Learning is a family activity for the Even Start program located on the Take Two Academy campus.

Learning is a family activity for the Even Start program located on the Take Two Academy campus.

“The idea is that the family learns together,” Even Start teacher Stacey Steward said. “Then they integrate those things into a home situation.”

Families in the program participate in parent and child together time, parenting classes, an adult education program and personal visits.

Even Start receives federal funding through the William F. Goodling Even Start Family Literacy Program.

Parent and child together time
Each day begins with everyone singing together at circle time. Children learn about different colors and numbers through songs.

Parents have been able to use the songs at home.

“Karion’s favorite color is red, and the song has red fire trucks, so he says ‘truck red,’” Oche Jackson said.

“With Ridge, he knows a few colors and he will see them and want to sing them,” Taylor Miller said.

Circle time also helps new parents remember songs from their childhood that they haven’t sung in a while.

“Normally, I sing to Toby every time before she goes to sleep, and when I can’t think of the songs, I think of circle time,” Drake Minyard said.

Next, the parents go over parenting techniques and information while the children are cared for in the nursery.

Topics include everything from first aid and discipline to cooking and scrapbooking.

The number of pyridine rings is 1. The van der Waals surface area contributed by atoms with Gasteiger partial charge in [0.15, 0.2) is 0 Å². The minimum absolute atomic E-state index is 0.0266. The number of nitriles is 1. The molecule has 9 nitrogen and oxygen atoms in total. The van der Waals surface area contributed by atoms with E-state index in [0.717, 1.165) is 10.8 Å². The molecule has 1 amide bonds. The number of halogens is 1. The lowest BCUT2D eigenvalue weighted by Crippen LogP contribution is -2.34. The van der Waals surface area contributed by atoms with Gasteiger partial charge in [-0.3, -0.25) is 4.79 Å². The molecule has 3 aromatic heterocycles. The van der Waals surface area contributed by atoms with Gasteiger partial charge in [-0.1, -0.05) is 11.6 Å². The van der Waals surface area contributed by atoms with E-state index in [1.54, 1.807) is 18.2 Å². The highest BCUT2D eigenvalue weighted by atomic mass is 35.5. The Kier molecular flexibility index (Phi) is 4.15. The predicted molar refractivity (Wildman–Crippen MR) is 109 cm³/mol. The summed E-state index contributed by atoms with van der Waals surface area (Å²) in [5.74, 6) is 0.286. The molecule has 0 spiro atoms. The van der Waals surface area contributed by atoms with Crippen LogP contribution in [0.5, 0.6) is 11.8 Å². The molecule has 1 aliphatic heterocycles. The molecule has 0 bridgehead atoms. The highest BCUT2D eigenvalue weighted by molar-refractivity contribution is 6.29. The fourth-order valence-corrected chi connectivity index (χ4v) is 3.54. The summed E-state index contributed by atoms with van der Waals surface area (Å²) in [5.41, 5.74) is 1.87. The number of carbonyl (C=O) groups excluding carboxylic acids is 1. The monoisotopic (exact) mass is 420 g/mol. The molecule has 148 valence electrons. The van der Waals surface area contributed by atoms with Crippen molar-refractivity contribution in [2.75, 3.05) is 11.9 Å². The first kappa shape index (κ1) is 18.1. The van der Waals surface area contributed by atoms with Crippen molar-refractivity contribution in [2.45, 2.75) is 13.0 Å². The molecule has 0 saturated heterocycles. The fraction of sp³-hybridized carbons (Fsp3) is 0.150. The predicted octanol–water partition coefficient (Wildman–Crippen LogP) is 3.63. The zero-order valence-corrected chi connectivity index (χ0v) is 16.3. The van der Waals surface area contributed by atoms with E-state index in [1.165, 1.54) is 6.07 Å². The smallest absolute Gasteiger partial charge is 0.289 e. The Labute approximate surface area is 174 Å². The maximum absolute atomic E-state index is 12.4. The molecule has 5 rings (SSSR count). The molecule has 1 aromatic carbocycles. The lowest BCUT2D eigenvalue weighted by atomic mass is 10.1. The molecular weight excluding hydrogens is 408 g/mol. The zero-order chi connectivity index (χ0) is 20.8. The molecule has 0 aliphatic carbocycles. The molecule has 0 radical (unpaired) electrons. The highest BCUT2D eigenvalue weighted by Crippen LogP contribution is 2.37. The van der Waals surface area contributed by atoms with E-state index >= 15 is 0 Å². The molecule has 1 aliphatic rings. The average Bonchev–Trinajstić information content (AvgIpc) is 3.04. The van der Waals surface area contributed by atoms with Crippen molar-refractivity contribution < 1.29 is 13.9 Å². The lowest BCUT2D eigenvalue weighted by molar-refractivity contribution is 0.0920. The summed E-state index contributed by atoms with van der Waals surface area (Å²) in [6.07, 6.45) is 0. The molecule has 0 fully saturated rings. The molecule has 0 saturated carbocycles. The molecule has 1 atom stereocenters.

“I believe you are a better parent if you feel good about yourself,” Steward said.

Activities such as scrapbooking help the parents not only be creative, but able to record moments with their child.

Tiffany Willis has already begun a scrapbook about her daughter Kimberlyn, including moments such as when she first said the word car.

“I didn’t even know that she knew the word car, but I was ready take a picture,” Willis said.

For people new to the United States, cooking lessons introduce new dishes.

“I like cooking class because I learn the American food,” said Eunsuk Jo, a mother who moved to Ardmore from Korea.

Adult Education
All parents are involved in an adult education component — earning a GED or high school diploma or learning English.

Ashley Termaat joined the program this week in order to work on her GED.

“I’ve always wanted to go back to school, but I have two kids,” Termaat said.

Having the children cared for on-site is helpful for the parents.

“It’s hard to study English when I have kids, but Even Start will watch the kids so I can study and I can practice with the other ladies,” Jo said.

The children are also able to learn and socialize.

“They’ve started to learn Chinese and Korean language, but it is a good opportunity for them to learn English here too,” Jo said.

Personal visits
Steward also visits homes to work with parents one-on-one using the Parents as Teachers curriculum.

“Our mantra is that they are their child’s first teacher,” Steward said.

Visits allow parents to receive one-on-one advice in order to teach parents about child development and increase children’s readiness for school.

“I think this is a good way to educate my son. If I have any questions, I can discuss them with Stacey,” Lin Lin said.

Parents learn skills that help with their child’s educational development.

“I want them to know that they can have effective parenting skills and they are the key to their child’s education even at an early age,” Steward said.

The Even Start program runs Monday through Thursday and is free for participants. Free transportation is also available. To sign up for the program call (580) 221-3030.